The Battle of Clontarf by Hugh Frazer, 1826
The Battle of Clontarf by Hugh Frazer, 1826

2014 marks a thousand years since Cath Chluain Tarbh or the Battle of Clontarf so a quick post to highlight some fantastic articles on the historical and political legacy of the Dál gCais “upstart” Brian Bóroimhe, Ard Rí na hÉireann “High King of Ireland”, who led his forces to a victory over his Irish, Scandinavian-Irish and Scandinavian opponents in one of the great military clashes of Medieval Europe. Two pieces are Brian Boru: High King of Ireland and The Transformation of Brian Boru, and are well worth reading. There is also an article and podcast by the lads at Come Here To Me.

5 comments on “The Legacy Of Brian Bóroimhe

  1. It’s a mystery as to how we never developed a sense of nationhood like the English even during the centuries of imperialism. Does it stem from a lack of trust in central authority and the fact most instiutions are descended from cattle-rustling tribes?

    This Brian Boru couldv’e laid a solid foundation for Ireland’s future and the Union wouldv’e been far more equitable to us in the long term.

    • Oh it was there alright but largely confined to the Irish language until the likes of Thomas Davis and others came along to refashion it in the English language. If you look to the earliest Irish texts, from the medieval period onwards, that sense of Irish nationhood and identity is there, albeit quite a malleable one. The monastic schools played no small part in that with their various names for the Irish: the Féine, the Gaeil, etc. Then Éirennaigh was popularised in the post-Norman-British period as an umbrella term to unify and counter Anglo-Britishness in Ireland.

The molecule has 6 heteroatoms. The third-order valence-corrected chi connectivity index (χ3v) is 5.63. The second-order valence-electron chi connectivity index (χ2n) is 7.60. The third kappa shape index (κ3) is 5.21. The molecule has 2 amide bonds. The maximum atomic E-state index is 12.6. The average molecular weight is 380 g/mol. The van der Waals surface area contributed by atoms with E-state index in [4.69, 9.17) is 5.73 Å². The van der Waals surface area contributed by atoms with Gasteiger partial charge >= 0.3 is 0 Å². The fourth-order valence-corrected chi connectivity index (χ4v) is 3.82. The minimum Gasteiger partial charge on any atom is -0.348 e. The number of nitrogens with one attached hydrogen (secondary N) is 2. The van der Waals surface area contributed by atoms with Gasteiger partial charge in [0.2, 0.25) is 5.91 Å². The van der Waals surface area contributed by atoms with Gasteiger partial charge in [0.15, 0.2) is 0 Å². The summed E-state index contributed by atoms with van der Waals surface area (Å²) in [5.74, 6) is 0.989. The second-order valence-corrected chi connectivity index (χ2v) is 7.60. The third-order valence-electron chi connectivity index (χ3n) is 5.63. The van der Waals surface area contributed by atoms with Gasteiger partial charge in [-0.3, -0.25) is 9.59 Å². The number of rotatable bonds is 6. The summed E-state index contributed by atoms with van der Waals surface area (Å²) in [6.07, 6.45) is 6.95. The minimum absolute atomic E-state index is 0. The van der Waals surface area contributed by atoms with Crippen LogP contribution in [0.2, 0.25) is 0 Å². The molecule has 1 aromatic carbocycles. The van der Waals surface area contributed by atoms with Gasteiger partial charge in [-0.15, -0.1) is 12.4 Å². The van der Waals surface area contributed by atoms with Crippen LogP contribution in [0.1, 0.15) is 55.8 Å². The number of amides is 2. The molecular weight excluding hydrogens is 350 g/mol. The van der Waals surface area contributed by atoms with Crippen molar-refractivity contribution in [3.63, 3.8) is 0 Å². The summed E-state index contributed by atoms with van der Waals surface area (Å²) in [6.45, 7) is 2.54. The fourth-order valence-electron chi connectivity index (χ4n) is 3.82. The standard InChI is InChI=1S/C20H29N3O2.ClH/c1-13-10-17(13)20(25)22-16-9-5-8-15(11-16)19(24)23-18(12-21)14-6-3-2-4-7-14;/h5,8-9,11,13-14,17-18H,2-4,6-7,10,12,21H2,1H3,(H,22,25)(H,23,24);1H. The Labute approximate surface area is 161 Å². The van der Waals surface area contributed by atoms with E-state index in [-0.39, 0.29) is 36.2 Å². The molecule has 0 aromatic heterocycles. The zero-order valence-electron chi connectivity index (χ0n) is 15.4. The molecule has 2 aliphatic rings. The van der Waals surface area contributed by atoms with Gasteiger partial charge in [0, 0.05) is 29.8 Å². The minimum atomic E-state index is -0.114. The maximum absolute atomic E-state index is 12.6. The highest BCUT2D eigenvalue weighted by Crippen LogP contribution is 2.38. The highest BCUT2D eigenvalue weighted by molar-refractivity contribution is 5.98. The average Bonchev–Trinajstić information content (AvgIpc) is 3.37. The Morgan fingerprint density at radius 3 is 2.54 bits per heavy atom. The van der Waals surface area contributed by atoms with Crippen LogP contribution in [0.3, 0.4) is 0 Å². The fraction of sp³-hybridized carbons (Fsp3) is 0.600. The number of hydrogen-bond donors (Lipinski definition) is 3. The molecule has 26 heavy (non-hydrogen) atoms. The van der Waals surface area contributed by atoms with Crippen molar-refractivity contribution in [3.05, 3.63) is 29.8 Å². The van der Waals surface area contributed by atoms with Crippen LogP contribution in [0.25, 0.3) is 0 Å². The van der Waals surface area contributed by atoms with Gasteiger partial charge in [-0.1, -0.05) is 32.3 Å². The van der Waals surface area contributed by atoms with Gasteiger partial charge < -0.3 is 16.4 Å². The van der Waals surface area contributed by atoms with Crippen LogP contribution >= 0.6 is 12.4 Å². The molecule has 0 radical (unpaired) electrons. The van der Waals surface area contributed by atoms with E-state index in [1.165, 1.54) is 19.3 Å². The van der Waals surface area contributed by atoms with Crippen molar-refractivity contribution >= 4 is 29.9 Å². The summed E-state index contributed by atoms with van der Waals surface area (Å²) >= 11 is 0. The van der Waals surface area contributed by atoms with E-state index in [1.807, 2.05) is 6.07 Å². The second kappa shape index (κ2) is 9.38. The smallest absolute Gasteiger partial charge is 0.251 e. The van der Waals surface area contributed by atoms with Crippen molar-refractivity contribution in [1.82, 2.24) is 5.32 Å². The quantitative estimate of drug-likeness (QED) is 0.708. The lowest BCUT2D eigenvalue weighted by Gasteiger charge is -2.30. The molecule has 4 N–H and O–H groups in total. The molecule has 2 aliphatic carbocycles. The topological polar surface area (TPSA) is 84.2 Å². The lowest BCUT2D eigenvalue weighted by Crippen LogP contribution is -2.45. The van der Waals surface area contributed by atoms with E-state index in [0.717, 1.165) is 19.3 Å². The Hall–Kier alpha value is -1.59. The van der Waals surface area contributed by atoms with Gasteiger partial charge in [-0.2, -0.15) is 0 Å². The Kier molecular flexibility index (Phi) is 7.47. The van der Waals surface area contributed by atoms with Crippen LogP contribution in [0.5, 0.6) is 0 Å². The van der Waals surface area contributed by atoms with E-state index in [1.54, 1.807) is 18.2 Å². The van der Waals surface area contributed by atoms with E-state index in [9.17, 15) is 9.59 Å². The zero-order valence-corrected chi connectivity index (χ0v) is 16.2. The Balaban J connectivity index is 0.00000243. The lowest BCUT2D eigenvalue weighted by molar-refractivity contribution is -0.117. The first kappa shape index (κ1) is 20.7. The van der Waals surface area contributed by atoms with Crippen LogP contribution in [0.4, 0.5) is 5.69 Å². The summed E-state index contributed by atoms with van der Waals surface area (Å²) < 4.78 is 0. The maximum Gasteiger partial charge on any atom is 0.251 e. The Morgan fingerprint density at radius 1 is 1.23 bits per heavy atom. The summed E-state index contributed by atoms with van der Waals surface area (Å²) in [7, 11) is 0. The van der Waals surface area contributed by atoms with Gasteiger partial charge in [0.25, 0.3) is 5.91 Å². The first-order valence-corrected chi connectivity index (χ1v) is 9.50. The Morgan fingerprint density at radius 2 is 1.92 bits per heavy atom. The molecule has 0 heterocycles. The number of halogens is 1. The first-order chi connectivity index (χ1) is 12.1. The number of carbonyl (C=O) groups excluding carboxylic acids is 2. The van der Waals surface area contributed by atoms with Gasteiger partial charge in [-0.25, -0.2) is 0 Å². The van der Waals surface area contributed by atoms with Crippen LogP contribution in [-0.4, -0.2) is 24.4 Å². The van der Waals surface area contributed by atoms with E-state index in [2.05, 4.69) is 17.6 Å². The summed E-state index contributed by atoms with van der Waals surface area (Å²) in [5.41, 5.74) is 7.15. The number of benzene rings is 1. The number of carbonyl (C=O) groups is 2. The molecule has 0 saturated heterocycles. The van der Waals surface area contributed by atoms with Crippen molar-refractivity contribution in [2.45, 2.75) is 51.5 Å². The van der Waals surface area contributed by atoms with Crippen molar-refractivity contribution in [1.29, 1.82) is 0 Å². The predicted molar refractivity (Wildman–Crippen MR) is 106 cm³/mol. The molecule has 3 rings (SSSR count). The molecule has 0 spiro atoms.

• I’m baffled as to why the Irish equivalent of ‘The Declaration of Arbroath’ never happened

        • More extensive and earlier penetration by Anglo-Norman elements?? Or was it simply a case that these elements came down on the side on the English, rather than siding with the natives. I think for a while they tried to play off one side against the other in Scotland. Anyway I’d be very interested in any theories anyone has.

          • I think in Scotland the emergence of a unified Norman-Scots “ethnicity” did much to sideline a Gaelic-Scots “ethnicity” and Scottish nationalism, if we may use that term, seemed to largely coalesce around the former with elements of the latter.

            In Ireland the Normans were largely subsumed into the existing order, becoming “ethnically” Irish rather than developing a completely new or separate identity. Later waves of English colonisation then failed to make a foot-hold and Irish “nationalism” as such remained confined to the Gaelic-Irish (and Norman-Irish).

            Of course that is a simplification.

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